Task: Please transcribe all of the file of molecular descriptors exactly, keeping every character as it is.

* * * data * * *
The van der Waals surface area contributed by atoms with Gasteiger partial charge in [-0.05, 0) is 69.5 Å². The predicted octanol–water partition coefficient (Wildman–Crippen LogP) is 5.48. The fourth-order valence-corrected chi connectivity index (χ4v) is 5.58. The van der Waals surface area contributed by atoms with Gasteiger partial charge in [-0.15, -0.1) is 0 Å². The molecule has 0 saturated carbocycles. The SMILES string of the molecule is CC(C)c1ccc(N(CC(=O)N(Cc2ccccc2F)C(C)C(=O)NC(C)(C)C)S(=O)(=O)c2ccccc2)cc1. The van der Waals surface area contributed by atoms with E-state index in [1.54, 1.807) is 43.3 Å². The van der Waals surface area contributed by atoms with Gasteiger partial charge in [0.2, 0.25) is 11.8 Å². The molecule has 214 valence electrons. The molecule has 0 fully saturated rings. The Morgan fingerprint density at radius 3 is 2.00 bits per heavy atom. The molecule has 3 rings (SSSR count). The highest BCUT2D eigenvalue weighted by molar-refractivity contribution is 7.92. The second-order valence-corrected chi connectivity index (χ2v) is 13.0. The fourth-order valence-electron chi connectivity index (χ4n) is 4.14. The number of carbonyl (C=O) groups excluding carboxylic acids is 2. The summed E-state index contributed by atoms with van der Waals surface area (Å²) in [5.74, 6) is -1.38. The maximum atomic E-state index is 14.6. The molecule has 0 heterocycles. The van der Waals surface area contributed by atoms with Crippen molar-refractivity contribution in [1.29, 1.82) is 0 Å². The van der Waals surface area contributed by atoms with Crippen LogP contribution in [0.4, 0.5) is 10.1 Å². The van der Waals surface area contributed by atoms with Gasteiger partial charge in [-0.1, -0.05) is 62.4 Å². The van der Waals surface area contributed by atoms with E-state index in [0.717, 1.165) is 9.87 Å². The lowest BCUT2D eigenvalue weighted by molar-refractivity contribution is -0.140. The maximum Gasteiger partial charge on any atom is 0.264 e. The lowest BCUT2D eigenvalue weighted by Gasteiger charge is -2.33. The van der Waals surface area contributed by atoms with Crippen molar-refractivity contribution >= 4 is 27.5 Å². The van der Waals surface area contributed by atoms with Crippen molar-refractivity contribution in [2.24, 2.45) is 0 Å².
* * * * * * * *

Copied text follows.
The van der Waals surface area contributed by atoms with Gasteiger partial charge in [-0.05, 0) is 69.5 Å². The predicted octanol–water partition coefficient (Wildman–Crippen LogP) is 5.48. The fourth-order valence-corrected chi connectivity index (χ4v) is 5.58. The van der Waals surface area contributed by atoms with Gasteiger partial charge in [-0.15, -0.1) is 0 Å². The molecule has 0 saturated carbocycles. The SMILES string of the molecule is CC(C)c1ccc(N(CC(=O)N(Cc2ccccc2F)C(C)C(=O)NC(C)(C)C)S(=O)(=O)c2ccccc2)cc1. The van der Waals surface area contributed by atoms with E-state index in [1.54, 1.807) is 43.3 Å². The van der Waals surface area contributed by atoms with Gasteiger partial charge in [0.2, 0.25) is 11.8 Å². The molecule has 214 valence electrons. The molecule has 0 fully saturated rings. The Morgan fingerprint density at radius 3 is 2.00 bits per heavy atom. The molecule has 3 rings (SSSR count). The highest BCUT2D eigenvalue weighted by molar-refractivity contribution is 7.92. The second-order valence-corrected chi connectivity index (χ2v) is 13.0. The fourth-order valence-electron chi connectivity index (χ4n) is 4.14. The number of carbonyl (C=O) groups excluding carboxylic acids is 2. The summed E-state index contributed by atoms with van der Waals surface area (Å²) in [5.74, 6) is -1.38. The maximum atomic E-state index is 14.6. The molecule has 0 heterocycles. The van der Waals surface area contributed by atoms with Crippen molar-refractivity contribution in [1.29, 1.82) is 0 Å². The van der Waals surface area contributed by atoms with Crippen LogP contribution in [0.4, 0.5) is 10.1 Å². The van der Waals surface area contributed by atoms with Gasteiger partial charge in [-0.1, -0.05) is 62.4 Å². The van der Waals surface area contributed by atoms with E-state index in [0.717, 1.165) is 9.87 Å². The lowest BCUT2D eigenvalue weighted by molar-refractivity contribution is -0.140. The maximum Gasteiger partial charge on any atom is 0.264 e. The lowest BCUT2D eigenvalue weighted by Gasteiger charge is -2.33. The van der Waals surface area contributed by atoms with Crippen molar-refractivity contribution >= 4 is 27.5 Å². The van der Waals surface area contributed by atoms with Crippen molar-refractivity contribution in [2.24, 2.45) is 0 Å².